Last week, I began researching Richard Besswick, a private in the First Maryland Regiment and a member of the Maryland 400. In the course of my search for information about his life, I came across the will of Nathan Besswick from 1778. I had a hunch that this could possibly be Richard’s father, so I went to the stacks and pulled the record to find out. Sure enough, Nathan Besswick mentioned a son named Richard who was about the same age as the Richard Besswick I was looking for. More interesting, however, was something I found at the end of the will. I almost didn’t read it, since I had already gathered all of the information that can typically be found in a will. Luckily, I did decide to read it, and what I found deepened Richard Besswick’s story significantly.
Nathan Besswick gives his “solemn affirmation” at the close of his final will and testament and is described as “one of the people called Quakers”. This surprised me for a multitude of reasons. Just seconds before finding out that the Besswicks were Quakers, I had read in Nathan’s will that they had at least five slaves. My limited knowledge of Quakers had always held that Quakers were opposed to slavery on moral grounds. Why, then, did the Besswicks have so many slaves? I also knew Quakers to be notorious pacifists. How could Richard Besswick, a Quaker, take up arms in rebellion against the British? To learn more about the Besswicks as Quakers, I turned to the minutes of their monthly meeting, where I found answers to both of my above questions.
First, I discovered that in the late eighteenth century, Quakers had mixed opinions about slavery. In their minutes, I found some mentions of the possible immorality of the institution, but no solid stances against it. In some minutes, manumissions were encouraged, but it is unclear how many Quakers actually put the suggestion into practice. Members of the meeting appointed to investigate the sentiments of Quakers who were slaveholders most often reported back that opinions were split. Some seemed willing to give their enslaved persons their freedom, while others seemed adamantly opposed to such a notion. Besswick’s slave holdings, therefore, didn’t necessarily clash with his faith yet. It would be a few years before Quakers fully took on the title of abolitionists.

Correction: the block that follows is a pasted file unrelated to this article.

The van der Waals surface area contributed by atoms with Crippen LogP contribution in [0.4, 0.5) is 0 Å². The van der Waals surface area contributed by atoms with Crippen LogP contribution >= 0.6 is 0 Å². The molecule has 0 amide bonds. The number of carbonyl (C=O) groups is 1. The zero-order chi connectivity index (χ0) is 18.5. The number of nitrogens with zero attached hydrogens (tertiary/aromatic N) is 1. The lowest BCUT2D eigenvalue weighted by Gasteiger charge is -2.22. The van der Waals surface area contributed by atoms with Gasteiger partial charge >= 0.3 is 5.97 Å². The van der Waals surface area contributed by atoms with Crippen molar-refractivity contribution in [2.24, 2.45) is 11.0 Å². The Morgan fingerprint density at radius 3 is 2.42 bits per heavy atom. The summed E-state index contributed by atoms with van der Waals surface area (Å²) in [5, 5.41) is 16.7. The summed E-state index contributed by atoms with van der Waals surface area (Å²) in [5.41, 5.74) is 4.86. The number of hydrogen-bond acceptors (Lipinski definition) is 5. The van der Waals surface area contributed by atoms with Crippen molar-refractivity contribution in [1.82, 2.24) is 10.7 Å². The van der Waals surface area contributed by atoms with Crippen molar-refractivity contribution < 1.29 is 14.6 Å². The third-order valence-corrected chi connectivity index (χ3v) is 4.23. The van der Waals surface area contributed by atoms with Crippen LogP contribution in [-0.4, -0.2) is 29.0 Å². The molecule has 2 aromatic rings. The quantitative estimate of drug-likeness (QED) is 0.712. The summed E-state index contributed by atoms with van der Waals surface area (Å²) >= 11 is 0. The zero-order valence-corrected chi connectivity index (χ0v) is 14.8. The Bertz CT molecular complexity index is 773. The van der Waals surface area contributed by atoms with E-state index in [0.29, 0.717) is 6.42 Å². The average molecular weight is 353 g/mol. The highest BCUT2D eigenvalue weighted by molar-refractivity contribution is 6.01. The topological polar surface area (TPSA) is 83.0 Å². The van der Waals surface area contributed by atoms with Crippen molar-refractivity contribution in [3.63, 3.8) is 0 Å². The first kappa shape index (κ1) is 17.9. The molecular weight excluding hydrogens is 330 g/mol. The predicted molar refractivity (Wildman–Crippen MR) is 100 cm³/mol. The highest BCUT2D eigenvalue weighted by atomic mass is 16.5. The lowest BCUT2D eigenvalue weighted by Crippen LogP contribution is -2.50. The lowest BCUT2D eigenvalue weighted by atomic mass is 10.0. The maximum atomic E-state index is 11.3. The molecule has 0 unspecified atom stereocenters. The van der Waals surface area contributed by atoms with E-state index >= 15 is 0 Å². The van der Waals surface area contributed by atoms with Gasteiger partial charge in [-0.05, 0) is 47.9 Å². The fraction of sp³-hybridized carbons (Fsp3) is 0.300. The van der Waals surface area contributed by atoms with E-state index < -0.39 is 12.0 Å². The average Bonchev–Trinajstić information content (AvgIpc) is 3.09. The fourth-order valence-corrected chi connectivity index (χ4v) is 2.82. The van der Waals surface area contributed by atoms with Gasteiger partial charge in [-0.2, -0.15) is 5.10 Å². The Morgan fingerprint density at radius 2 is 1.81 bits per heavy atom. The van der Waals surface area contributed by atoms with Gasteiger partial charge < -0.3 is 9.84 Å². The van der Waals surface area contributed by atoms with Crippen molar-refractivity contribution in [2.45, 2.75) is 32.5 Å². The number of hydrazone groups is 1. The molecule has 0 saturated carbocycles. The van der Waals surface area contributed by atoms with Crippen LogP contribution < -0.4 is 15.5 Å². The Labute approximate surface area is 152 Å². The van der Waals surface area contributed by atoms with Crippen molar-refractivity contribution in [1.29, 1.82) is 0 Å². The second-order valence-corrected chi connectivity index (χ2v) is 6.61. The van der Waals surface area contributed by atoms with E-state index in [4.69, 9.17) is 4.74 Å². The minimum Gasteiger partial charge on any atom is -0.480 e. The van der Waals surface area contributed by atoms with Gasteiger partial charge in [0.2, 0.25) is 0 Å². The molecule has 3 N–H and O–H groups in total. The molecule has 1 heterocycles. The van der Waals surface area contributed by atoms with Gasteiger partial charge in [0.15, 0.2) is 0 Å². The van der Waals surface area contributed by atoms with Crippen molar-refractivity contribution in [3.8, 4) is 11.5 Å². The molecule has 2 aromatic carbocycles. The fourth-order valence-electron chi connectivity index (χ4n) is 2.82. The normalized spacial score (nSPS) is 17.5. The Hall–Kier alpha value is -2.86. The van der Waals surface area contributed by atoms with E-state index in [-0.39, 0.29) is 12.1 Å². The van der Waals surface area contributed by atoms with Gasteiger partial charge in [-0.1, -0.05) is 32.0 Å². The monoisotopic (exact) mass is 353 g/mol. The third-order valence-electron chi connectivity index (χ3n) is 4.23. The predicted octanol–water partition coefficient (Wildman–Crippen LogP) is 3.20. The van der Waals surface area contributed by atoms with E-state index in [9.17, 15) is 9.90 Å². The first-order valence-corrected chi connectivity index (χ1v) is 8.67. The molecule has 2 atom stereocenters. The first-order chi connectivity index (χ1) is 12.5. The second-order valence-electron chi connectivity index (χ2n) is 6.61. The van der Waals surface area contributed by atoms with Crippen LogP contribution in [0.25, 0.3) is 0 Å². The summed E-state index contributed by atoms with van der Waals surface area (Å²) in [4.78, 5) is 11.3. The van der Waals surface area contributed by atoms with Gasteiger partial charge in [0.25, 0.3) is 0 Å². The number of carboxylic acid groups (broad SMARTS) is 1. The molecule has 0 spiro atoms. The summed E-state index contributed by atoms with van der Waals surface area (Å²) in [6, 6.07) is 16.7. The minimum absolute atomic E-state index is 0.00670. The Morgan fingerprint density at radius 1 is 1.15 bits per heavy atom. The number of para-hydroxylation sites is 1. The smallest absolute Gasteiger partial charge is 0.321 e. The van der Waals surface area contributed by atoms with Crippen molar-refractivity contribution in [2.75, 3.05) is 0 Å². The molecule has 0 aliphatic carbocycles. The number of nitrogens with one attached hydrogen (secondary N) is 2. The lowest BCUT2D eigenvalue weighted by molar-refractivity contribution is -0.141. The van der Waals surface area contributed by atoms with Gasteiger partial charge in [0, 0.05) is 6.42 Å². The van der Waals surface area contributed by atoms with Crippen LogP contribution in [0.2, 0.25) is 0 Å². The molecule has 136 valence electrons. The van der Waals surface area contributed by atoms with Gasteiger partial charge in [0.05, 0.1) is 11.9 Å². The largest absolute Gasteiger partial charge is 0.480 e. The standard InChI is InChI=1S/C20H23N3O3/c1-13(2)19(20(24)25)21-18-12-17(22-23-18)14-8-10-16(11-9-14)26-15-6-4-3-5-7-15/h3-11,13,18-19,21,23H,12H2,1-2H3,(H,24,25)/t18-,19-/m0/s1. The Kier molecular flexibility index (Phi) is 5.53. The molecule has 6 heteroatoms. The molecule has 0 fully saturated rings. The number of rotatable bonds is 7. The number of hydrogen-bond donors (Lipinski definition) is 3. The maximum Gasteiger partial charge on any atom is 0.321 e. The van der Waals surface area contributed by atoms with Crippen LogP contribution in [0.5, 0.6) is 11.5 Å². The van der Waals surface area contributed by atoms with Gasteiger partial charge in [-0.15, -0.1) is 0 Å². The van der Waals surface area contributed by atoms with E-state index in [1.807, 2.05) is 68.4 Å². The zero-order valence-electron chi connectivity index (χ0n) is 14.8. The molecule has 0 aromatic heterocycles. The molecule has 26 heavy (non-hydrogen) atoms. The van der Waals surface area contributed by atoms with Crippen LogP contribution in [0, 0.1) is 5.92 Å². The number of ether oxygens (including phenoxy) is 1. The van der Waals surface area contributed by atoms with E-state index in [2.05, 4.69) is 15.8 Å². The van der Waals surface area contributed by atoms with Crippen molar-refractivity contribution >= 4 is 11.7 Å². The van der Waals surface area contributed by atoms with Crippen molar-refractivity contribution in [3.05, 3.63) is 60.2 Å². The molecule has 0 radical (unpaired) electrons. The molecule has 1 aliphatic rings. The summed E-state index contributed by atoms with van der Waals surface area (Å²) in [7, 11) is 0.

I could not, however, reconcile Besswick’s enlistment into the Continental Army with Quaker pacifism. It seems that the Quakers struggled to do so as well. In the meeting minutes of 1776 and 1777, I found multiple complaints against men “for their neglecting the attendance of meetings and bearing arms to learn the art of war contrary to rules of Friends.” More often than not, these men were disowned by their meeting. I did not find evidence of any such complaint lodged against Richard Besswick. How Richard avoided controversy with his enlistment is a mystery. Perhaps the Besswicks were not involved in meeting enough for someone to acknowledge Richard’s absence and enlistment or perhaps Richard had chosen to leave the Society of Friends prior to the war.
Although he wasn’t formally investigated by his meeting, joining the Patriot cause still must have been a difficult choice for Richard Besswick. Fighting for freedom meant violating one of the central tenets of the faith he was raised in. The call of liberty, though, overpowered his love of peace and transformed the son of a Quaker farmer into a rebel soldier.
1. Will of Nathan Beswick, 1778, Kent County Register of Wills, Wills, No. 6, p. 65 [C1107-8, 1/15/1/26].
2. Church Records, Society of Friends, Philadelphia Yearly Meeting, Minutes 1771-1797 [MSA SC 2394-1-6, 00/08/07/30].
3. Church Records.